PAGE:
Authors: Denis Cormier, Paul Andre, Emmanuelle Charles-Cargnello
Addresses: Universite du Quebec a Montreal, Canada. ' HEC-Montreal, Canada and University of Edinburgh, UK. ' Universite de Pau et des Pays de l'Adour, France
Abstract: The focus of this study is to improve understanding of the incentives underlying a particular type of off-balance sheet financing: the non-consolidation of finance subsidiaries. We examine a sample of French firms that had finance subsidiaries during the 1990–1997 period. More than 32% of these firms did not consolidate their finance subsidiaries during the period studied. This contrasts with Anglo-American countries where established GAAP have eliminated the non-consolidation option. The direct consequence of not consolidating these highly leveraged subsidiaries is the reduction of debt-to-capital ratios. As suggested by economic theory, results show that firms are less likely to consolidate their finance subsidiaries the higher their level of indebtedness, the larger their size, the greater their ownership concentration and the larger the extent of their credit activities. The predictable results support the moves to limit exception to consolidation and to increase disclosure with respect to off-balance sheet activities.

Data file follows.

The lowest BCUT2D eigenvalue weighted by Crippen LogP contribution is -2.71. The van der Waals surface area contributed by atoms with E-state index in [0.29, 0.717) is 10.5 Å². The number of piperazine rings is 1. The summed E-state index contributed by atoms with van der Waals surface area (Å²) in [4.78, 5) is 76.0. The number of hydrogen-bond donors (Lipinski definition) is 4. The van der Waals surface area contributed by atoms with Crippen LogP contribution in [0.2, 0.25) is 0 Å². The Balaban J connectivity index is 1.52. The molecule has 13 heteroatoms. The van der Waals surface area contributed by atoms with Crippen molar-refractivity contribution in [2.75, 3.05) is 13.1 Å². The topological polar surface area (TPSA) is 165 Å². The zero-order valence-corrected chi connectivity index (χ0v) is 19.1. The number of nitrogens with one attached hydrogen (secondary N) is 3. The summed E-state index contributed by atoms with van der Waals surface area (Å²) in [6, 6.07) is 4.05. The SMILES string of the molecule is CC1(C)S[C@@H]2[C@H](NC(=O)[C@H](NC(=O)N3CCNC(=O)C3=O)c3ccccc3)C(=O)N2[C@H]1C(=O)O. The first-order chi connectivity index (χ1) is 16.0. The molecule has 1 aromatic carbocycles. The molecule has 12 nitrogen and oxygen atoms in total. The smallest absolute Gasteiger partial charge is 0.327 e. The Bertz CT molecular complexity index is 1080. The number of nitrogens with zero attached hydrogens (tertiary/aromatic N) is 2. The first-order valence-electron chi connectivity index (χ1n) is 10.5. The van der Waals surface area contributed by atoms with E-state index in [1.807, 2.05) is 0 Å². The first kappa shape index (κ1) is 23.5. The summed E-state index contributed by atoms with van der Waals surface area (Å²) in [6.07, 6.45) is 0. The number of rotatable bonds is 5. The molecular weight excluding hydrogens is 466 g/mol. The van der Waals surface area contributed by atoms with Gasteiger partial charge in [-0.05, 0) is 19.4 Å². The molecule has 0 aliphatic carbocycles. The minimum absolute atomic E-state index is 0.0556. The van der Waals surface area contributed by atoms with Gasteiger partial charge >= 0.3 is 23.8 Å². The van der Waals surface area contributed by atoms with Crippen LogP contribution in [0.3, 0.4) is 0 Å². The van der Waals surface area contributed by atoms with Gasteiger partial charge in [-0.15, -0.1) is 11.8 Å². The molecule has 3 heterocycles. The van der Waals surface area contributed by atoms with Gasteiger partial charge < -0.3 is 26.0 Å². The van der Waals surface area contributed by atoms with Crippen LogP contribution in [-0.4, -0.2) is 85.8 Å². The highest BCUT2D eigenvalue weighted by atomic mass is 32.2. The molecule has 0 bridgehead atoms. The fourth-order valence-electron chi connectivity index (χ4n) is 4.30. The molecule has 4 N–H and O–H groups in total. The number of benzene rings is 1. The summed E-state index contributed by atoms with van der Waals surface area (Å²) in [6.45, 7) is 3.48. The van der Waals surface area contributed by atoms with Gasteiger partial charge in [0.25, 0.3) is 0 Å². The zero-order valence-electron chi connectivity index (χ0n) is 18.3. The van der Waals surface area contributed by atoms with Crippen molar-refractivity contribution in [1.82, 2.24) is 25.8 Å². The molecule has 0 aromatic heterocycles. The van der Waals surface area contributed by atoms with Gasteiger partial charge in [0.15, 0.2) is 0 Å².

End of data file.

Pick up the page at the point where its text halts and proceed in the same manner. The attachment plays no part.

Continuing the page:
Keywords: consolidation; group accounts; finance subsidiaries; off-balance-sheet financing; positive accounting theory; accounting choice; France.
International Journal of Accounting, Auditing and Performance Evaluation, 2004 Vol.1 No.2, pp.164 - 182
Available online: 28 Jun 2004 *Full-text access for editors Access for subscribers Purchase this article Comment on this article